Why Call of Duty: Black Ops 2 needed a branching storyline

"People's expectations are that Call of Duty will put you on this linear path, and everyone has basically the same story. That won't be the case this time."

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Call of Duty is the biggest entertainment property in the world right now. While that's sure to make Activision and its shareholders very happy, it also poses a conundrum for developers. How do you prove the cynics wrong, proving that this year's iteration is not just "another $60 map pack"? How do you add innovation to a franchise where millions of fans are expecting something very specific?

Treyarch doesn't have a choice, studio head Mark Lamia told Shacknews in a recent interview. With the franchise now reaching its ninth iteration, the team is itching to do something. "When we talk about pushing the boundaries, that is an internal creative desire for a team of veterans that have created a lot of Call of Duties... At this point in the franchise, I think it would be far riskier to not push the boundaries."

At first glance, Black Ops 2 won't look very different from the games that preceded it. "People when they play a Call of Duty campaign, they want that cinematic intensity, they want to be dropped into that very rich world, and they want to feel very powerful in it," Lamia said. Maintaining that Hollywood-inspired momentum is a "core tenent" of the franchise, Lamia argued, something that must be offered in every COD game. However, that still leaves room for surprises and innovation. "People's expectations are that Call of Duty will put you on this linear path, and everyone has basically the same story. That won't be the case this time."

Black Ops 2 is the first game in the franchise that will introduce player choice to the narrative. "You're going to make decisions along the way, and they will have an implication on your story," Lamia explained. "Some of those choices will be obvious in 'Call of Duty style.' And sometimes, just as in real life, the implications might be more subtle and you might not realize them until later."

Lamia insisted that no matter what you decide, the story won't necessarily move in "better" or "worse" ways. Instead of focusing on trying to get the "best" ending, he wants players to simply experience different stories. "To be clear: this isn't an RPG. We're not trying to do that. We are trying to give players some story branching in their gameplay so they can see how some of their choices affect the outcome of the game." The results of your actions and the decisions you make will ultimately shape the geopolitical landscape of the futuristic "Cold War II" that Treyarch has crafted for Black Ops 2.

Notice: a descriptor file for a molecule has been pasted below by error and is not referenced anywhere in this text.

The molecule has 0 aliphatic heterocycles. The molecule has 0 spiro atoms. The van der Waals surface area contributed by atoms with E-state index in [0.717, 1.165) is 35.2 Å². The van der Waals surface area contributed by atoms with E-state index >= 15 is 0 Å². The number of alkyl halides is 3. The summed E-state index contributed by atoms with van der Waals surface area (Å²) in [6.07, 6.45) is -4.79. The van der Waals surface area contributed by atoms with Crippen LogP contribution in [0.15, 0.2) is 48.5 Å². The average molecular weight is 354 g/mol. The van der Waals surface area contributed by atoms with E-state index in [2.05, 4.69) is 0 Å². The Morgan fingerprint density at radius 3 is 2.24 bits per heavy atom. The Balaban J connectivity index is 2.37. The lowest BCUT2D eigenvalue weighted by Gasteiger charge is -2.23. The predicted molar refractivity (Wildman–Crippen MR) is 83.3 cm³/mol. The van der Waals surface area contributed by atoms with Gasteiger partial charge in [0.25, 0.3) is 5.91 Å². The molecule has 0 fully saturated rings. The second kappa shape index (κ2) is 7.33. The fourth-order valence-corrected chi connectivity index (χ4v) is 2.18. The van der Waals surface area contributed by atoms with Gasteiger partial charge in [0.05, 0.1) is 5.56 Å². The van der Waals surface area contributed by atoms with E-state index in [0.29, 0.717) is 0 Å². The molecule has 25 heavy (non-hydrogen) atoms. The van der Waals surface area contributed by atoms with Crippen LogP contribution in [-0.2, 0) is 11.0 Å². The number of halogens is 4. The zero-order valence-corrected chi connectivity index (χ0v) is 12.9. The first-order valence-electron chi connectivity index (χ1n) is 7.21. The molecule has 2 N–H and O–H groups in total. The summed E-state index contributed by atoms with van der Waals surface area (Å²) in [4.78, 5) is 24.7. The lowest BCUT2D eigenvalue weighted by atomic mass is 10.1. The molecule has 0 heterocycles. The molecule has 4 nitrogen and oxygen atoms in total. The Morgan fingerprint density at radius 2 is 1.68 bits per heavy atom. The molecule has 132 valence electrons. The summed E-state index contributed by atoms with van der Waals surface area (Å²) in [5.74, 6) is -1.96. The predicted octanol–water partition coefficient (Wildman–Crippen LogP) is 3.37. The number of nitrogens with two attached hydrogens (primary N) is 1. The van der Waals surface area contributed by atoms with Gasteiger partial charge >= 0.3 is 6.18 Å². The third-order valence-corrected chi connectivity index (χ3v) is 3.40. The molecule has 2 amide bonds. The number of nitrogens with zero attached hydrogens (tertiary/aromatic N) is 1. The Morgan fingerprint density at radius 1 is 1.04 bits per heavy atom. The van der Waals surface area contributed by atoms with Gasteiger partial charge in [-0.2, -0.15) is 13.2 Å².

And while the story is set in the future, dealing with a fictional political war, Treyarch has another balancing act to do: make sure the game provides explosive action, while maintaining a sense of believability."[Fans] have an expectation that we're going to blow them away. But there is that fine line where you can go too far and you might lose people. Rooting the fiction--no matter how intense--as long as there is justification for it in the world--as long as we can drop you into that world and let you live comfortably in that world, it's up to us to keep you there. It's up to us to make sure that what's playing out is something that makes sense to you. Otherwise, you have that disconnect and that's not a good thing."


For more on Call of Duty: Black Ops 2, read our full preview.

From The Chatty
  • reply
    May 2, 2012 8:00 AM

    Andrew Yoon posted a new article, Why Call of Duty: Black Ops 2 needed a branching storyline.

    "People's expectations are that Call of Duty will put you on this linear path, and everyone has basically the same story. That won't be the case this time."

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      May 2, 2012 8:05 AM

      Wouldn't it be amazing if CODBLOPS2 offers more choice in the ending than Mass Effect 3? :D

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      May 2, 2012 8:23 AM

      A future setting and choices in the storyline. Sounds innovative to me. No other video game has attempted such a daring feat..